The basicly leaderless movements that began in Tunisia and erupted in Egypt, calls for an end to dictatorship, the holding of elections, and the opening of the economy to everyone instead of the

government cronies.

How could these mass protests call for an end to a dicatatorship and then accept a closed Islamic state?

They can't, and therefore I don't believe your 50 percent support such a thing.

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Currently the US government is paying President Mubarak $3bn a year to maintain his pro-Israel policy. It is also the US government that is pushing hard for Omar Suleiman to replaced Mubarak as president. Suleiman, the head of Egyptian Intelligence, oversaw the CIA's rendition and torture program in Egypt; and publicly champions the crushing of its largest opposition group, the Muslim Brotherhood, by force.

In is unfortunately true that the US and UK governments have long regarded democratisation of the Arab world as a threat to their control of the region and its resources. Only last week Tony Blair defended Mubarak's dictatorship as "immensely courageous and a force for good". He might be responsible for the imprisonment and torturing of tens of thousands of political prisoners, but Blair rates him highly because he has kept Egypt at peace with Israel.

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Currently the US government is paying President Mubarak $3bn a year to maintain his pro-Israel policy. It is also the US government that is pushing hard for Omar Suleiman to replaced Mubarak as president. Suleiman, the head of Egyptian Intelligence, oversaw the CIA's rendition and torture program in Egypt; and publicly champions the crushing of its largest opposition group, the Muslim Brotherhood, by force.

In is unfortunately true that the US and UK governments have long regarded democratisation of the Arab world as a threat to their control of the region and its resources. Only last week Tony Blair defended Mubarak's dictatorship as "immensely courageous and a force for good". He might be responsible for the imprisonment and torturing of tens of thousands of political prisoners, but Blair rates him highly because he has kept Egypt at peace with Israel.

VP Joe Biden also said last week that Mubarak "wasn't a dictator."

I would think that the CIA will pursue a policy that is set by the President and not the VP or the UK.

It seems to me that you would prefer Omar Suleiman over the Nobel prize guy, as it would make clear the intelligence agencies were still in control.

If the Egyptian people who began the protests get what they want, the same thing they wanted and are getting in Tunisia and now Yemen - the removal of the government, elections and open economy,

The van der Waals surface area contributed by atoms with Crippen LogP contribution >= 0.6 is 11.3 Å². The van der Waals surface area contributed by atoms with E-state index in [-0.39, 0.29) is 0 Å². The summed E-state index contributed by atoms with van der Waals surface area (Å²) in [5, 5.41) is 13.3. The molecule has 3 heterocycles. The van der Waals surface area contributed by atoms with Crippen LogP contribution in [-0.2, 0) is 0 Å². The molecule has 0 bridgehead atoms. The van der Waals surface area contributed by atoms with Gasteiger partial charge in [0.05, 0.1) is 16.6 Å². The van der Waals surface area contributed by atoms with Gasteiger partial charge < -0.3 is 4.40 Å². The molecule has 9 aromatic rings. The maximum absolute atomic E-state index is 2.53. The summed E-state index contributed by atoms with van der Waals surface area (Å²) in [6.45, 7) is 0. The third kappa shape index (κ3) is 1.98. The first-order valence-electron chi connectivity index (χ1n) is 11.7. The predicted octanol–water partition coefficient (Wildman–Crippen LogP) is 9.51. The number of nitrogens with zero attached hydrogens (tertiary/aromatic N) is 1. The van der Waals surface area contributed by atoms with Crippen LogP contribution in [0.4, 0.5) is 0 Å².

that should be supported by President Obama and those who are instructed to carry out his policies, including the CIA.

After the 1968 Democratic National Convention, I too didn't want a good, honest, president, but thought it best to have LBJ and Nixon, who were easy to dislike.

BK

Edited by William Kelly
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Guest Gary Loughran

I would think that the CIA will pursue a policy that is set by the President and not the VP or the UK.

...President Obama and those who are instructed to carry out his policies, including the CIA.

BK

Sorry Bill, are you saying CIA will, more likely, follow US presidential policy over those of the VP or the UK or that CIA generally pursue Presidential policy - which is clearly absurd.

CIA stays in place whilst Presidents and foreign regimes change. Transient bodies cannot consistently influence change. It is my belief American Nationals do not even form the majority of those who do set CIA policy and, unfortunately, the world is now used to that type democracy.

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I would think that the CIA will pursue a policy that is set by the President and not the VP or the UK.

...President Obama and those who are instructed to carry out his policies, including the CIA.

BK

Sorry Bill, are you saying CIA will, more likely, follow US presidential policy over those of the VP or the UK or that CIA generally pursue Presidential policy - which is clearly absurd.

CIA stays in place whilst Presidents and foreign regimes change. Transient bodies cannot consistently influence change. It is my belief American Nationals do not even form the majority of those who do set CIA policy and, unfortunately, the world is now used to that type democracy.

The CIA is just a bunch of bureaucrats. Every president is different, and uses the bureaucracy in different ways.

It wasn't the CIA who put Somozas in power, it was the US Marines and military.